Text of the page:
But even Darling will have been surprised by the extensive coverage his few words with a Sunday paper generated, even if some papers poured scorn on his ideas. The most predictable splash - 'War on middle-class drivers' will have left most Daily Mail readers - if indeed they had seen the previous night's TV news bulletins - wondering if their paper was covering the same story. Given that it is the middle classes that are the predominant users of the hugely subsidised rail network, it was a strange line to take. The Sun was more in touch with its readers, pointing out that those hit hardest would be those least able to afford it. The Daily Telegraph, as usual with no sense of irony, cried: 'Why didn't the Government draw attention to this during the election campaign?'
But this was a successful PR exercise because only the usual suspects were critical. The Transport Secretary wisely talked about building a consensus and although the opposition parties were sceptical they were not overly negative. The truth is the Government is this cautious on car policy because it got so badly burnt over the fuel crisis. That happened because ministers never have to fill up their cars with petrol. Ken Livingstone's success with the congestion charge has shown them that while the public hates fuel tax, people are willing to consider radical ideas. Abolishing the car tax altogether is just one such idea that Darling suggested.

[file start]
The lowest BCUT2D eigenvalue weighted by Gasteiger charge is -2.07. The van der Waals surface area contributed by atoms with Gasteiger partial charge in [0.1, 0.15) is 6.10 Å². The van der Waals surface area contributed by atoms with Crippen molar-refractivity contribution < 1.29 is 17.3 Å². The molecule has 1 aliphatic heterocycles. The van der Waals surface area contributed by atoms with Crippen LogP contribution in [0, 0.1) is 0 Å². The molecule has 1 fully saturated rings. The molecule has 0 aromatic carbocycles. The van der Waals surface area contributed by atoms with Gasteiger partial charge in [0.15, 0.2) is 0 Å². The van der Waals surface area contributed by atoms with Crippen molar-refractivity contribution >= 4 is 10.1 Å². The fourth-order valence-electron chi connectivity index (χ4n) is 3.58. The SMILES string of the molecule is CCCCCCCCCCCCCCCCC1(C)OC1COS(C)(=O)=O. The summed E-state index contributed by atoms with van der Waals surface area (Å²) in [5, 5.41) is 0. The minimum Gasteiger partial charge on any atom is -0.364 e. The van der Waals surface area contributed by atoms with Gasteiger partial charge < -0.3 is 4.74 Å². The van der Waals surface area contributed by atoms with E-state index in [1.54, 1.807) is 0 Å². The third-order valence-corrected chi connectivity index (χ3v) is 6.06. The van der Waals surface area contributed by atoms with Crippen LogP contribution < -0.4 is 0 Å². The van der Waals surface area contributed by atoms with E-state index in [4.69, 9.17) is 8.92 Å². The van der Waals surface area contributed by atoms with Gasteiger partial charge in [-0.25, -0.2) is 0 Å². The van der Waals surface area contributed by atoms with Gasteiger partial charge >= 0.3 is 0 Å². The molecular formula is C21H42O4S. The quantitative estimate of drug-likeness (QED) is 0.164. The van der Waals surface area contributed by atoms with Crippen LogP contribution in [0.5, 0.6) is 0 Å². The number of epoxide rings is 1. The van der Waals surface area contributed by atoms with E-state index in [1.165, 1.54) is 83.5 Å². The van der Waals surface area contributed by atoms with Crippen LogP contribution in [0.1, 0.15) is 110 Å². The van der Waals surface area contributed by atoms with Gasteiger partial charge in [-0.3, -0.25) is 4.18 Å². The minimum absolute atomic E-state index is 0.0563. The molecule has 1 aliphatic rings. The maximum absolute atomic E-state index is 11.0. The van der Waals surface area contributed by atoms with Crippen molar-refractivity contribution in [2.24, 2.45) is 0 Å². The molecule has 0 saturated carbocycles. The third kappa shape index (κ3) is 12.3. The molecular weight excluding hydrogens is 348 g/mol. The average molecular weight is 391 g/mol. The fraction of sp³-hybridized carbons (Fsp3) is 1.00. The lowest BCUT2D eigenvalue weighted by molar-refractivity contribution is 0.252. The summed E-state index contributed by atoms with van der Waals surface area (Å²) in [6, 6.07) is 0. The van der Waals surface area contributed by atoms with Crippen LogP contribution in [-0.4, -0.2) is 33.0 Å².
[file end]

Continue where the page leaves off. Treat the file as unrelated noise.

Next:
However, we should remember that there are actually very few new ideas, just new presentations of policy. Jim Callaghan blocked the last attempt to axe the tax because of consequent job losses at the licensing centre in Swansea. And I know Gordon Brown looked at it but was knocked back by mandarins who insisted car tax was needed to keep records of car ownership - nonsense of course.
The most interesting aspect of the road-pricing debate, though, is that it is not taking place in Parliament. Tony Blair once promised the end of spin, but as we have seen this week it's still an effective policy tool.